LIGO and Virgo extend their catalog of gravitational wave events

29 October 2020

The international collaboration of gravitational wave detectors LIGO and Virgo in the US and Europe have published a new catalog of their observations. After a year of complex analyses, another 39 collisions of mainly black holes and a few neutron stars have now been confirmed.

Including the results of the measurement period from April to October 2019, the catalog now contains more than fifty observations of gravitational waves with the detectors. This gives astrophysicists to statistically look into black hole populations, and evaluate their theories on stars and gravity.

The first gravitational wave detection ever dates back to 2015 when space-time vibrations from two merging black holes were measured for the first time ever. The extremely subtle waves were predicted a hundred years earlier in Einstein’s General Theory of Relativity. For a long time they seemed too subtle to measure.

Overzicht van alle waargenomen versmeltingen van zwarte gaten of neutronensterren, zoals LIGO en Virgo die hebben bevestigd.

The observations were made with three so-called interferometers, which can measure subtle distortions of space and time with lasers. In the US there are two detectors with two arms of four kilometers each at right angles to each other, near Pisa in Italy there is the Virgo detector with two arms of three kilometers each at right angles to each other. Nikhef is closely involved in the construction of and measurements with the Virgo detector.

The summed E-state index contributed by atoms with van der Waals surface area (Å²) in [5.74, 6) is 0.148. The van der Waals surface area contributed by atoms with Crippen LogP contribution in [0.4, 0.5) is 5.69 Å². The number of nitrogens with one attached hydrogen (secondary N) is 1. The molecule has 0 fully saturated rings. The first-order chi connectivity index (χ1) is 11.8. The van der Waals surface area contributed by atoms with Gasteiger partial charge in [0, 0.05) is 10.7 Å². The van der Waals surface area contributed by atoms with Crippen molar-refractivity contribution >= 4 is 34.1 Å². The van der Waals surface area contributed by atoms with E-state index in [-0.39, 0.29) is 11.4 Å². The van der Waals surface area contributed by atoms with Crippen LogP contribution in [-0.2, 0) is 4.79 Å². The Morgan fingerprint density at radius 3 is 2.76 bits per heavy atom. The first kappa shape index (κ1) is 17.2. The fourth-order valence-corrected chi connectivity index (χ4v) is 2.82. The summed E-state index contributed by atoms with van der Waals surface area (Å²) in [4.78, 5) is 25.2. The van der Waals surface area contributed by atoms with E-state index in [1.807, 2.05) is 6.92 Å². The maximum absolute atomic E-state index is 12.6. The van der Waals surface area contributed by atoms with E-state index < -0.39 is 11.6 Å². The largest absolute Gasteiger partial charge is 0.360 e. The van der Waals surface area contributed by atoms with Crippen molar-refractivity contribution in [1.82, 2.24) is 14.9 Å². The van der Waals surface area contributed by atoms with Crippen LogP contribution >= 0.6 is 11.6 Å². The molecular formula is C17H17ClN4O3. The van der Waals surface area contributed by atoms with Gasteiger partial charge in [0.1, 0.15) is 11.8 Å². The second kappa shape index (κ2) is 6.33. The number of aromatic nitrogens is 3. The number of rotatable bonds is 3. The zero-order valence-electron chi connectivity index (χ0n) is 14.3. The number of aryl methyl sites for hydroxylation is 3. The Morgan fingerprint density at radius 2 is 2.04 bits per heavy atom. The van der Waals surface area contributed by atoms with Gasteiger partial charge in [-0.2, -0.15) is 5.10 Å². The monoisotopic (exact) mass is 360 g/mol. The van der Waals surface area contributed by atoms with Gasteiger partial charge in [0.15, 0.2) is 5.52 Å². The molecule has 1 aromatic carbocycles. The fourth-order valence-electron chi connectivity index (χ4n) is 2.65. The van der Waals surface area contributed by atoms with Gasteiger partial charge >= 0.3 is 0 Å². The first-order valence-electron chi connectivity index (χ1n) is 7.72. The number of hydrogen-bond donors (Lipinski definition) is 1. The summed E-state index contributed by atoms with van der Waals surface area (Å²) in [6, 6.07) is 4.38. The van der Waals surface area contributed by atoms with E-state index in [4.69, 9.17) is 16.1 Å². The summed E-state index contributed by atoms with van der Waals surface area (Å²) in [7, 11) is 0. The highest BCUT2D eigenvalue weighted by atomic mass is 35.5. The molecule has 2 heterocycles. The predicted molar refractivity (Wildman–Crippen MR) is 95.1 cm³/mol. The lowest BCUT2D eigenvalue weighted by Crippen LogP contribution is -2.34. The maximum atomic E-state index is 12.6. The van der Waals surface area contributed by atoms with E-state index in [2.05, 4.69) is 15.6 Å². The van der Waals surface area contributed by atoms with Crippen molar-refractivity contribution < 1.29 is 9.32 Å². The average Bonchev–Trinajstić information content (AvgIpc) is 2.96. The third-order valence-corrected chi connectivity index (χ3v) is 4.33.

Two thirds of the new observations were previously reported, but they have now been analyzed in detail, so that all masses, rotation and distance are fixed. It concerns 36 fuses of black holes, a collision of two neutron stars and two collisions of a black hole with a neutron star.

The four most remarkable results have already been published separately in the past year. In the new overview 13 new observations have been included that were not previously reported seemed less marked.

One of the most important insights concerns the so-called mass gap: an area of mass between black holes and neutron stars, where in theory no objects could exist. The measurements show that such objects do exist, and therefore the theory needs to be improved. On the other hand, collisions of medium black holes have also been found (between 65 and 120 solar masses) for which the theory of star evolution has no explanation.

The detectors of LIGO and Virgo were shut down prematurely this spring in their third round of measurements because of the corona crisis. Currently, improvements are being made to the detectors, including equipment developed and built by Nikhef. A next measurement cycle with the even more sensitive detectors is planned for 2022.